PAUL K 10/16, SCHUBAS Detroit-born, Kentucky-based cult hero Paul K has been praised as (or accused of being, depending on your perspective) a "one-man Tin Pan Alley," and now he's taken the next logical step: he's written a rock opera. His A Wilderness of Mirrors (Alias), loosely based on the Book of Job, is a ridiculously overloaded and penny-dreadful sentimental story that tries--humorlessly--to meld The Grapes of Wrath, Love Story, and The X-Files. Those already enamored of K's well-assembled, breathy balladry will find some of the familiar elements in place; the rest of us, who normally find him inoffensive, have to wade through more layers of pretension than usual to follow the story. Ray Davies at his worst was still good for a chuckle or two. Angelique Kidjo 10/16, OLD TOWN SCHOOL OF FOLK MUSIC An international star based in Paris's African music scene, Benin-born singer-songwriter Kidjo is ambitious and proud of it. She's described her latest album, Oremi (Island), as the first of a trilogy that will trace the African diaspora through the Americas; she hopes to create a pan-African style that will make all the arguments about authenticity obsolete. On Oremi she's halfway there already: she renders Hendrix's "Voodoo Chile" into high-powered womanly hip-hop, duets with Cassandra Williams on a brooding R & B ballad sung in both English and Kidjo's native Fon, pays homage--in Yoruba--to James Brown on "Itche Koutche" with Branford Marsalis on sax, and spikes the whole spicy plate with African percussion and Mahotella Queens-like harmonies. SADIES 10/16, EMPTY BOTTLE These Canadian huckster hicks do the Bloodshot label no dishonor with their debut CD, Precious Moments. They get As for effort in costuming (love those white embroidered suits) and instrumentation (band members switch freely between fiddle, mandolin, washboard, and jug); and their rockabilly-tinged Bill Monroe worship is performed with the mooning cow eyes of true love. But love's not the most reliable of comforts in country music, and about four classics into a Sadies set I start feeling a little queasy about such cute and energetic young things singing with such gusto about murdering their girlfriends. SIMON JOYNER, BIRDDOG 10/18, SCHUBAS Simon Joyner's new album, Yesterday Tomorrow and In Between (Sing, Eunuchs!), recorded at Chicago's Truckstop with a cast that includes Aluminum Group keyboardist Liz Conant, Pinetop Seven bassist Ryan Hembrey, Boxhead Ensemble leader Michael Krassner, and Lambchop saxophonist Deanna Varagona, is an astounding achievement--an absolutely beautiful double CD of darkly folkish, imagistically overripe singer-songwriter pop that never even comes close to wearing thin. The self-assured songs are densely populated by holy men and thieves, crows and canaries, sailors and skeletons, poets and angels; and the debt Joyner owes Blood on the Tracks-era Dylan is clear. But as you settle down on his creaky front porch, with the rusty traps hanging overhead and the mysterious things creeping around underneath, it's easy to end up watching the sun go down and come up again. Portland's Birddog, who've just released their second full-length, Ghost of the Season, on Sugar Free, the Chicago label co-run by Schubas talent buyer Doug Lefrak, open. At their most robust, front man Bill Santen's songs struggle to evoke Buddy Holly; at their most brittle, only Chris Tesluk's steady cello keeps them from blowing away like cottonwood fluff. APRIL MARCH 10/19, METRO LA-based pomo chanteuse March, formerly known as Elinor Blake, aspires to be the best 60s Europop kitten of the 90s, or perhaps the best-ever American French pop singer. Either way it's an eccentric ambition, but March, a former member of the Pussywillows and the Shitbirds who's also sung with Ronnie Spector, Jonathan Richman, and on the Dust Brothers' treatment of the X-Files theme, is thoroughly committed to it. On her forthcoming Chrominance Decoder (due in February on the Brothers' Nickelbag label), she blows a big pink bubble of knowing swank that's so perfect in every glamorous Eurotrash detail that it comes off as a slightly hyperreal version of the original, just like the color in those swinging 60s movies always seems a teeny bit too sunny and bright. SUPERJESUS 10/21 & 22, METRO This Australian band's new Sumo (Warner Brothers) is another shovelful of alt-poop destined to stink up the airwaves for months: sometimes brooding in a college-town coffee-shop kind of way, sometimes innocuously rocking, fronted by a vaguely Garbage-y chick...dear God, where did they find a pop critic addlepated enough to compare them to Soundgarden? I hear Quarterflash myself. CAUSTIC RESIN 10/22, SCHUBAS & reckless on broadway Listening to the "psychedelic-dirt-ass rock 'n' roll" these Boise parking-lot burnouts deliver on their new The Medicine Is All Gone (Alias) is a little like being trapped in a windowless room full of mud-colored Saran Wrap. Though it's less likely to be mistaken for featureless grunge of the sluggish-equals-soulful school than previous releases--"Man From Michigan" is kind of a catchy, trashy gem--these guys would still do better to rescue Brett Nelson's fire-starting guitar work from the murk. They can't get over on being friends with Built to Spill forever. --Monica Kendrick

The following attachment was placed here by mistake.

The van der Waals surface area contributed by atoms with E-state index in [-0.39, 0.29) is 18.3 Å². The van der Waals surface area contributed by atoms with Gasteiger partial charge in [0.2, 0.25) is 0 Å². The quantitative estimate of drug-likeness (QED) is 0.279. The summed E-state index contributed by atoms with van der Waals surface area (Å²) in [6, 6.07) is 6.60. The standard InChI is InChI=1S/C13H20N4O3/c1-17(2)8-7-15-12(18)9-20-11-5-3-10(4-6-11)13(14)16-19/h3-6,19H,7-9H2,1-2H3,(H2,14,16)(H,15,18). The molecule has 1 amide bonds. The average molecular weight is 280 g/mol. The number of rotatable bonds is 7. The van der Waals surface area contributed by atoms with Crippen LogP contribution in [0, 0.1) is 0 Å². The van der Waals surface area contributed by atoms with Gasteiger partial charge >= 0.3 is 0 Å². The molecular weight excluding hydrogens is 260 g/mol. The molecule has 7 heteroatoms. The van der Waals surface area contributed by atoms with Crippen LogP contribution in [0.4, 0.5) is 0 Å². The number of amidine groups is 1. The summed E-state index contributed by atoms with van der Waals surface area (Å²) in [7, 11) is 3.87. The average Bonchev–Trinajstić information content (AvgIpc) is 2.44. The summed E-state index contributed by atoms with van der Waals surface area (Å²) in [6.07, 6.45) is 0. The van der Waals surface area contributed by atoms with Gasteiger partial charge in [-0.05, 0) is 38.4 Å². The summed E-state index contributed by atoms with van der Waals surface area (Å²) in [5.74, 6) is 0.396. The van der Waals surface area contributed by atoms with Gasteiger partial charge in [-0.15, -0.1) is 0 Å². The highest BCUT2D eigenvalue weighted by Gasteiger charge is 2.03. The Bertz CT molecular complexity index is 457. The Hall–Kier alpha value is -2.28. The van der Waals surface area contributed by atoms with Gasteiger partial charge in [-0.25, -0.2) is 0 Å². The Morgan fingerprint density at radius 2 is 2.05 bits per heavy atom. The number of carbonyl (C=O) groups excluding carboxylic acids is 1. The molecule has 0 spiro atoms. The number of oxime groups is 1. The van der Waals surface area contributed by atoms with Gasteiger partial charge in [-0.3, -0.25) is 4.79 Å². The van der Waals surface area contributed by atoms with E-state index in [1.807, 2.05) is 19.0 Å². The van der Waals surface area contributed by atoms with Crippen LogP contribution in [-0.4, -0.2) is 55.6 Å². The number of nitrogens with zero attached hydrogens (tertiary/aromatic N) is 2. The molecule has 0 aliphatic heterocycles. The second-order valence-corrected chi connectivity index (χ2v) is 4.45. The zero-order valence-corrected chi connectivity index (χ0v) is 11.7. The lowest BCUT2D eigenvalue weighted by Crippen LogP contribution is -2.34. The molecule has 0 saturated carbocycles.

Art accompanying story in printed newspaper (not available in this archive): April March photo by James Minchin.